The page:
A great marriage, like a great relationship of any kind, starts with communication.
Communication, contrary to what most of us believe, starts with listening–not with talking.
And listening, really listening with the intent to understand, starts with courage.
Listening is a selfless act; it requires us to let go of our ego, stop planning what we mean to say in the next pause, forget about our response to whatever our partner is saying now. Listening means not just hearing what our partner says, but understanding what he or she means.
And in order to understand, in order to put away our ego and listen for what the person we love needs, we have to make ourselves vulnerable.
It’s something I struggle with–after years of practice, after training, after falling short again and again, I still find my mind wandering when my wife talks to me. I still find myself focusing not on what she’s trying to communicate to me–but on what I’m going to say when she gives me an opportunity. Unless I remind myself to listen, I focus on my needs, not on hers.
Focusing on someone else’s needs requires courage. Our lizard brains–the central brain structure we share with all vertebrates–react with alarm when we do that. They say what are you thinking? How are you going to meet your needs if you’re focused on theirs?
But what the lizard brain doesn’t know is that we are no longer alone when we’re married, when we’re committed to spending the rest of our lives with our partner. The lizard brain doesn’t understand that just as I work to make sure my partner’s needs are met, she does the same for me. The lizard brain doesn’t understand trust.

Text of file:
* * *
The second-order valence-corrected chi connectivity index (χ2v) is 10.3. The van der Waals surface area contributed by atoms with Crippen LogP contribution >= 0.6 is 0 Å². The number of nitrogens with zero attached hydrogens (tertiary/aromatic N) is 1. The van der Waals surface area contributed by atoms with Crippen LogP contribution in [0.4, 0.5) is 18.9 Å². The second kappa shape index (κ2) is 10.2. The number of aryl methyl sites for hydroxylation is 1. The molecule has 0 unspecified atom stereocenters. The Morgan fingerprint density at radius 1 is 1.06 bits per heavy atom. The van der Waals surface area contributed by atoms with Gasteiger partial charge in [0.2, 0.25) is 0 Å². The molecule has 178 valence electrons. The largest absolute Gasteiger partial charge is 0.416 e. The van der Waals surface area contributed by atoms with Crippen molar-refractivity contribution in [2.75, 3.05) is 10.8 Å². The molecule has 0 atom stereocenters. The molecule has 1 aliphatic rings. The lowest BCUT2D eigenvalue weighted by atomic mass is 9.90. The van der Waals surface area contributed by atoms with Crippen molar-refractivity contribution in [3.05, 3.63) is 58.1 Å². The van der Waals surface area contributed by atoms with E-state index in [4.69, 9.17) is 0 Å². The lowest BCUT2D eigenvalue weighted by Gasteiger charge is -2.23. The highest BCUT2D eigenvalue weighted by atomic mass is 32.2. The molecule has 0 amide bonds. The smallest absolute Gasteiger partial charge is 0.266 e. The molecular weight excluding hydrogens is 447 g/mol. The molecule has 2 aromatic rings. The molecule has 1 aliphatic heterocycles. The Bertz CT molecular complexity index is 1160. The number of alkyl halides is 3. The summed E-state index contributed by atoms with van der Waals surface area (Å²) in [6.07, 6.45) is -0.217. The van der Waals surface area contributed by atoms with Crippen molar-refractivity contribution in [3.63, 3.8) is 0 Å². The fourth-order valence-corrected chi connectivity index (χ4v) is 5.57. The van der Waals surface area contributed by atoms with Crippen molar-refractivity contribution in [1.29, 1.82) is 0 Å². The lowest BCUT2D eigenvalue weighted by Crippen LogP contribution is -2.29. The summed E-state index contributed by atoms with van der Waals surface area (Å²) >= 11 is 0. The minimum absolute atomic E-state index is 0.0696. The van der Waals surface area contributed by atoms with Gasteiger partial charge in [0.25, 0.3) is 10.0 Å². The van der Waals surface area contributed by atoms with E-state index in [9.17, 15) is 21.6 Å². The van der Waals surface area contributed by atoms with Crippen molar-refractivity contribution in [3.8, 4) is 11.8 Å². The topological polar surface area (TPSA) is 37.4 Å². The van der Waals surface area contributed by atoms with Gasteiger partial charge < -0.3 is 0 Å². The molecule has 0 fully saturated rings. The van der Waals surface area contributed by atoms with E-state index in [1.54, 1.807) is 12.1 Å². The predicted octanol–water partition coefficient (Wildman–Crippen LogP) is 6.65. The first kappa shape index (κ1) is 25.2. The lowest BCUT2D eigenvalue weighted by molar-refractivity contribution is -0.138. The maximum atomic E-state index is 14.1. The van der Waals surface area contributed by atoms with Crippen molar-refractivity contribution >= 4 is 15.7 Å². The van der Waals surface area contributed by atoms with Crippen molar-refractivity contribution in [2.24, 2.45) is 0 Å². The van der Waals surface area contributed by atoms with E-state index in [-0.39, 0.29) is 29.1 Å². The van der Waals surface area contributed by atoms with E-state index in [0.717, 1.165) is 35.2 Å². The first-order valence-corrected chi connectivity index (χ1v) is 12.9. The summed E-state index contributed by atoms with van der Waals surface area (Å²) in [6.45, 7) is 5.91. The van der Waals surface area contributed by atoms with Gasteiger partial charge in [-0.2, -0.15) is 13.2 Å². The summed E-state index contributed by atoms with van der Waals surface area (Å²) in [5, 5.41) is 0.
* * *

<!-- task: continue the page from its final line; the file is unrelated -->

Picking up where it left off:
Trust is what great communication builds in a relationship. We can’t create great relationships without it. Long ones, yes–but not great ones.
There are plenty of other ways to show courage in a relationship: a husband stands ready to sacrifice his life for his wife, and she for him; one partner might sacrifice a certain lifestyle for the other; both sacrifice the freedom of infinite, selfish choice for what (eventually) turns out to be the greater freedom of binding to each other.
And of course, for communication to be complete, it can’t all be about yielding to each other’s needs. Each partner must be able to step forward and state his or her own needs–otherwise, one or both of them will eventually run out of needs to listen to.
But it all starts with having the courage to listen.